Powerful Voices Unite

root - Posted on 19 November 2002

The First Hip Hop Film Festival is held to Support the SF Bay View Newspaper

by Connie Lu/PNN Youth in the Media Intern

Gusts of cold wind rush past my face with each car
passing under the overpass, as I prepare to cross the
street where the First Bay Area Hip Hop Film Festival at SomARTS
Cultural Center is being held to raise funds for the
The San Francisco Bay View Newspaper. The festival was organized by filmmaker and writers Kevin Epps (Straight Outta Hunters Point) and JR (The SF Bayview) in collaboration with many other independent media makers. There are
brightly painted murals filled with vibrant colors on
the outside of the building. The stage inside is
draped with heavy black curtains behind the large
screen in the middle. There is a long table to the
left with a royal purple tablecloth, prepared for the
panel discussion. Apart from the dim lighting are
frequent bright flashes of light from the clicking
cameras that are capturing the many events and faces
throughout the Film Festival. I am sitting in the
fourth row of orange chairs near the center aisle, as
the lights darken in commencement of the first film.

The first short film is called, "Estilo Hip Hop,"
directed by Vigilio Brava. It depicts the culture of
Hip Hop and its influence throughout various countries
of South America such as: Brazil, Chile, and
Argentina. Hip Hop provides an outlet of expression
through dance, vocalized lyrics, and the art of
graffiti to the people living in these countries who
are poor, but are driven to "maximize and optimize
every opportunity". Hip Hop is not only an interest
to them, but a is a true passion that strives and
feeds the creation of new elements.

The next film is "Voice of the Voiceless," directed
by Tania Cuevas-Martinez. It is a powerful
documentary film based upon the appeal process for
Mumia Abu-Jamal, a Pennsylvania journalist who exposed
police violence against minority communities. The
documentary showed violent footage by using effective
film techniques such as, split screens and overlapping
montages of these minority communities being bombed
and residents being beaten and sprayed with
high-pressure fire hoses in 1978. Mumia was then
wrongfully sentenced for shooting a police officer and
has been on death row since 1982. Various Hip Hop
artists and activists throughout the film express
their support to free Mumia, who believes "Revolution
is my religion".

After the film, there is a panel discussion with
representatives from several media sources. Kiilu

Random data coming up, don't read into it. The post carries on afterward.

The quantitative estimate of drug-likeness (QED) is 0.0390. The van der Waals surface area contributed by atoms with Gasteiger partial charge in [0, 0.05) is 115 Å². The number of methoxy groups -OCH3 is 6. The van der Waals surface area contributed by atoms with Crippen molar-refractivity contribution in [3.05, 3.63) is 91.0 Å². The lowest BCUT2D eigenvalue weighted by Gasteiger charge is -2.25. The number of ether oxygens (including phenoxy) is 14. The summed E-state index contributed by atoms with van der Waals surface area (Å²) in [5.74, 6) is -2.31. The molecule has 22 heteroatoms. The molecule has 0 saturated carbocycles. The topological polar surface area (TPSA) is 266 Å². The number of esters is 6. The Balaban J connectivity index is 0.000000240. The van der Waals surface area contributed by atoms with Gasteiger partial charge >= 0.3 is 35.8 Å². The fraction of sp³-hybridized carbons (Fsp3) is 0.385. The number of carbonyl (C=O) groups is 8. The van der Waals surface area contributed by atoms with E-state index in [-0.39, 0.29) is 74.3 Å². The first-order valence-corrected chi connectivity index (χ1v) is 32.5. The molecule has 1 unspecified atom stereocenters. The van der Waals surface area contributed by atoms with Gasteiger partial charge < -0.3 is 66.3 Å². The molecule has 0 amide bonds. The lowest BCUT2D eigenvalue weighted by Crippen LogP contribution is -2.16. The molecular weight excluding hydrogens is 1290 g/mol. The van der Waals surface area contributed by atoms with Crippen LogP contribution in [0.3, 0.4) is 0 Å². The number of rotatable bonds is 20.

Nyasha of "SF Bay View/Black Panther Press" explains,
"The sponsors of the 'Bay View' are refusing to place
advertisements because of the political content of the
articles, which leads to the 'Bay View' not having
enough money". She goes on to express how "The system
doesn't tolerate 'real' free speech". Willie
Ratcliff, Publisher of the "SF Bay View" continues the
discussion and emphasizes, "The great need for young
people in the media because they are the future".

Despite the fact that each representative on the panel
was from a different media source, including KPFA, POOR Magazine/PNN, The Bay Guardian, and Greenscene, I could sense the
unity in coming together for the common cause of
supporting the "Bay View". I was also reminded of my
own role in the media through the words that I write,
which represent the skills I have gained from POOR
Magazine to help shape the media, instead of the media
showing what it wants to portray.

The last film of the night is "Nobody Know My Name,"
directed by Rachel Raimist, who depicts the influence
of Hip Hop on women as artists who are determined to
overcome the demeaning way of the media portraying
women as sex objects and nothing else. Asia One, a
B-girl in the film explains that she felt intimidated
to be the only woman among several men when she first
started breaking. But now, she takes pride in being a
woman in a field dominated by men and hopes to see
more women becoming involved in Hip Hop.

The female artist I was able to connect with the most
in the film was DJ Symphony because she expresses, "I
used to be really shy, but now I'm more comfortable in
front of a crowd of people". DJ Symphony also likens
the turntable to a musical instrument, which I
reminded me of having to perform at piano recitals and
feeling nervous with each note that sounded from my
shaking hands upon the ivory keys. She explains that
it is hard to get respect from the male DJ's because
there aren't that many girl DJ's. But her goal is to
be respected by the men, instead of others seeing her
as, "She's ok, for a girl".

After I left the Film Festival, I realized the vast
diversity of the people at this event that I had not
initially noticed and felt the willingness of the
community to share in the experience of uniting to
support the powerful the voice of the media through
the "Bay View".


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